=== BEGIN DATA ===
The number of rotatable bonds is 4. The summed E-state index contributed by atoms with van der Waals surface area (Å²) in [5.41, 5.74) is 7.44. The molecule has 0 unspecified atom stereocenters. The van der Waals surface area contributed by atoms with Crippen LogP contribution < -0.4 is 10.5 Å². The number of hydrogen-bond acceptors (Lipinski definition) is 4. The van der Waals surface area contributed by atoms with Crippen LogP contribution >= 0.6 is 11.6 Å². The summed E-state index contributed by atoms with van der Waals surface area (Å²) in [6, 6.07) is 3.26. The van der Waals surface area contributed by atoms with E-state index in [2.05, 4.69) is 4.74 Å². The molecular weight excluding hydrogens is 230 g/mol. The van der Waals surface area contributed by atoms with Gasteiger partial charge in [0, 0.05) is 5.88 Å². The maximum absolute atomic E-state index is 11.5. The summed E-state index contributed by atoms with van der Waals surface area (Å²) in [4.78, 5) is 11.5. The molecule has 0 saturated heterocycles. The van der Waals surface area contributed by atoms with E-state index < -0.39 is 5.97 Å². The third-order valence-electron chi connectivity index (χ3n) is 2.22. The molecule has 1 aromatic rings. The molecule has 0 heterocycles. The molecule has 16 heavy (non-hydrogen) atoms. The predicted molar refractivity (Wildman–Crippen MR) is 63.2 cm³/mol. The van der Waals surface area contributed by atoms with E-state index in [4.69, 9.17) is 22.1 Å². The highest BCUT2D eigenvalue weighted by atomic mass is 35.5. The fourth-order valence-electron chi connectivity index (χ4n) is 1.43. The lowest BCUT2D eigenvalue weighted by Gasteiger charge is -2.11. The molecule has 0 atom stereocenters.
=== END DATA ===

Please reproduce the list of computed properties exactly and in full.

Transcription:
The number of rotatable bonds is 4. The summed E-state index contributed by atoms with van der Waals surface area (Å²) in [5.41, 5.74) is 7.44. The molecule has 0 unspecified atom stereocenters. The van der Waals surface area contributed by atoms with Crippen LogP contribution < -0.4 is 10.5 Å². The number of hydrogen-bond acceptors (Lipinski definition) is 4. The van der Waals surface area contributed by atoms with Crippen LogP contribution >= 0.6 is 11.6 Å². The summed E-state index contributed by atoms with van der Waals surface area (Å²) in [6, 6.07) is 3.26. The van der Waals surface area contributed by atoms with E-state index in [2.05, 4.69) is 4.74 Å². The molecular weight excluding hydrogens is 230 g/mol. The van der Waals surface area contributed by atoms with Gasteiger partial charge in [0, 0.05) is 5.88 Å². The maximum absolute atomic E-state index is 11.5. The summed E-state index contributed by atoms with van der Waals surface area (Å²) in [4.78, 5) is 11.5. The molecule has 0 saturated heterocycles. The van der Waals surface area contributed by atoms with E-state index < -0.39 is 5.97 Å². The third-order valence-electron chi connectivity index (χ3n) is 2.22. The molecule has 1 aromatic rings. The molecule has 0 heterocycles. The molecule has 16 heavy (non-hydrogen) atoms. The predicted molar refractivity (Wildman–Crippen MR) is 63.2 cm³/mol. The van der Waals surface area contributed by atoms with E-state index in [4.69, 9.17) is 22.1 Å². The highest BCUT2D eigenvalue weighted by atomic mass is 35.5. The fourth-order valence-electron chi connectivity index (χ4n) is 1.43. The lowest BCUT2D eigenvalue weighted by Gasteiger charge is -2.11. The molecule has 0 atom stereocenters.